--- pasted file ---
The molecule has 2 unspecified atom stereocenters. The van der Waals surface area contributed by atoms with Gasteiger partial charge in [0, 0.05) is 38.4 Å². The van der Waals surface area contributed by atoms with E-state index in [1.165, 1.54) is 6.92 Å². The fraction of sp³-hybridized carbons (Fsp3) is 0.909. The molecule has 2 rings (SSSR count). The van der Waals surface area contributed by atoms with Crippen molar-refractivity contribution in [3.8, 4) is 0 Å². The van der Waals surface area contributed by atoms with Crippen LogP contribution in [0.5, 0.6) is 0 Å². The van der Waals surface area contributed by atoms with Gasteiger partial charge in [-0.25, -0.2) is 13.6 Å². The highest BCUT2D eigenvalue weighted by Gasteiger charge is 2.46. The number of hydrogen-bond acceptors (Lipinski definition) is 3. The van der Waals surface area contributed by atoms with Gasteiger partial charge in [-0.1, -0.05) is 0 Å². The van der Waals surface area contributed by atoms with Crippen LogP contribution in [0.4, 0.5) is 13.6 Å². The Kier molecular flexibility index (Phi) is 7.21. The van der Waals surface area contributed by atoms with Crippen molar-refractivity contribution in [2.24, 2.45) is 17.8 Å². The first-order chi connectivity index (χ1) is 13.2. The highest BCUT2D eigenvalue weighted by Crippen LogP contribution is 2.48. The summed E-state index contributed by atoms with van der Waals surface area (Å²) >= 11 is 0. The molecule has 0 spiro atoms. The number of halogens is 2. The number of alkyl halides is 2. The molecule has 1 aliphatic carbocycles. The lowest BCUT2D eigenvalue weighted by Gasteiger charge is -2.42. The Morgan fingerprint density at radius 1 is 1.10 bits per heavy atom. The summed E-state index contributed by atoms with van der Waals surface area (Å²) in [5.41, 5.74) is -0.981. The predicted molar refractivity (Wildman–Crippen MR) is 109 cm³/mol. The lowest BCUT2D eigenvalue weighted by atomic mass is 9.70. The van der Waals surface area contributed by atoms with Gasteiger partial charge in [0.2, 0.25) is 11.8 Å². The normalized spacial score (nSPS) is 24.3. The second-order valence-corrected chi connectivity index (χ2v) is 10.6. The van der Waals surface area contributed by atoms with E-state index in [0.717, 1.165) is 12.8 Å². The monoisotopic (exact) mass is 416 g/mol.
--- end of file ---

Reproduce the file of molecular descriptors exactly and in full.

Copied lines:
The molecule has 2 unspecified atom stereocenters. The van der Waals surface area contributed by atoms with Gasteiger partial charge in [0, 0.05) is 38.4 Å². The van der Waals surface area contributed by atoms with E-state index in [1.165, 1.54) is 6.92 Å². The fraction of sp³-hybridized carbons (Fsp3) is 0.909. The molecule has 2 rings (SSSR count). The van der Waals surface area contributed by atoms with Crippen molar-refractivity contribution in [3.8, 4) is 0 Å². The van der Waals surface area contributed by atoms with Crippen LogP contribution in [0.5, 0.6) is 0 Å². The van der Waals surface area contributed by atoms with Gasteiger partial charge in [-0.25, -0.2) is 13.6 Å². The highest BCUT2D eigenvalue weighted by Gasteiger charge is 2.46. The number of hydrogen-bond acceptors (Lipinski definition) is 3. The van der Waals surface area contributed by atoms with Gasteiger partial charge in [-0.1, -0.05) is 0 Å². The van der Waals surface area contributed by atoms with Crippen LogP contribution in [0.4, 0.5) is 13.6 Å². The Kier molecular flexibility index (Phi) is 7.21. The van der Waals surface area contributed by atoms with Crippen molar-refractivity contribution in [2.24, 2.45) is 17.8 Å². The first-order chi connectivity index (χ1) is 13.2. The highest BCUT2D eigenvalue weighted by Crippen LogP contribution is 2.48. The summed E-state index contributed by atoms with van der Waals surface area (Å²) >= 11 is 0. The molecule has 0 spiro atoms. The number of halogens is 2. The number of alkyl halides is 2. The molecule has 1 aliphatic carbocycles. The lowest BCUT2D eigenvalue weighted by Gasteiger charge is -2.42. The Morgan fingerprint density at radius 1 is 1.10 bits per heavy atom. The summed E-state index contributed by atoms with van der Waals surface area (Å²) in [5.41, 5.74) is -0.981. The predicted molar refractivity (Wildman–Crippen MR) is 109 cm³/mol. The lowest BCUT2D eigenvalue weighted by atomic mass is 9.70. The van der Waals surface area contributed by atoms with Gasteiger partial charge in [0.2, 0.25) is 11.8 Å². The normalized spacial score (nSPS) is 24.3. The second-order valence-corrected chi connectivity index (χ2v) is 10.6. The van der Waals surface area contributed by atoms with E-state index in [0.717, 1.165) is 12.8 Å². The monoisotopic (exact) mass is 416 g/mol.